|Great investment property deals
in short supply
For long-term investors who plan to hold the property, Crowe uses
the capitalization-rate or cap-rate formula. The cap rate is defined
as the ratio of yearly net income to the value of the property.
It is expressed as follows:
The cap rate offers a way to compare deals based on
the value of the property regardless of the amount of down payment
or the interest rate on the loan. While higher mortgage payments
would change the return on investment, Crowe says, "It doesn't
change the cap rate."
If you're selling a property, says Crowe, "It's
better to have a buyer willing to accept a lower cap rate. But if
I'm buying, I want a high cap rate." For instance, if you buy
a property with a cap rate of 8 percent and did nothing to it but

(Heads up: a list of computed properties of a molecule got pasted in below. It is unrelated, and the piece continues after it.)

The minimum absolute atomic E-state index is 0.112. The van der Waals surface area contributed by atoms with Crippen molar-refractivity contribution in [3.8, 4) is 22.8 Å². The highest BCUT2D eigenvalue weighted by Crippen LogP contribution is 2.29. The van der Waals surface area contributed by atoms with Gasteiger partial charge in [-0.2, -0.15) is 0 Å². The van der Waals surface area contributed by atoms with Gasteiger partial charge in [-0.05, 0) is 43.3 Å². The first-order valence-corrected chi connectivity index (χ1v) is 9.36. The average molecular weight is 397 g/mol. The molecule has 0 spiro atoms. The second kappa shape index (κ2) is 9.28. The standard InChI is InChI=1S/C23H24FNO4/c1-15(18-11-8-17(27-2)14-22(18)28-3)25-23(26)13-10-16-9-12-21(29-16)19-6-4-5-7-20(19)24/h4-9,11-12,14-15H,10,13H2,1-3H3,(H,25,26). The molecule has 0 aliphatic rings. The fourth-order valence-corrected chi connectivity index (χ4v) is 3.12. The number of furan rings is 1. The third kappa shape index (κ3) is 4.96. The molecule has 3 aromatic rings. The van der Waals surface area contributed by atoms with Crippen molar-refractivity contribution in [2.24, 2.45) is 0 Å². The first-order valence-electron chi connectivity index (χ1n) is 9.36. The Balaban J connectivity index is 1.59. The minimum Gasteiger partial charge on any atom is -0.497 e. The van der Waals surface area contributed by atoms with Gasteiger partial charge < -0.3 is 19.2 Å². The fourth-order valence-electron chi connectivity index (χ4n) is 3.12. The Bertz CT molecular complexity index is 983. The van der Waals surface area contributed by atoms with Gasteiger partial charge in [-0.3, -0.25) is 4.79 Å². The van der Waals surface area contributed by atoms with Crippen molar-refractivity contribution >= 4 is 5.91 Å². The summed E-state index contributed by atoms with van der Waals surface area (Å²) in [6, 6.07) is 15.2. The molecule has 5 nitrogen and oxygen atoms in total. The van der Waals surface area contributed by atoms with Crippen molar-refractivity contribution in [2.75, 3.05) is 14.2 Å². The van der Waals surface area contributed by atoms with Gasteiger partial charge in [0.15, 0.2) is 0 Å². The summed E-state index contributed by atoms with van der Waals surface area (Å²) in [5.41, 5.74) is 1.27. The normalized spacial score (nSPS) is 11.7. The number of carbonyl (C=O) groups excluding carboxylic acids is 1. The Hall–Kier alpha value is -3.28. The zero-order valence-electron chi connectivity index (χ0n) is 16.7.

raise the price, the cap rate drops to 7 percent. You've made a
Cap rates vary, depending on the region in which you are investing.
"In the Midwest region a cap rate of 7 percent or 8 percent
is considered good," says Crowe.
On the coasts, a cap rate of 6 percent is more common. A decade
ago a 10 percent cap rate was customary, says Crowe, who offers
real estate investment advice on his Web site www.dougcrowe.com.
Crowe has invested in real estate for about 19 years and taught
investing in Chicago for about five years.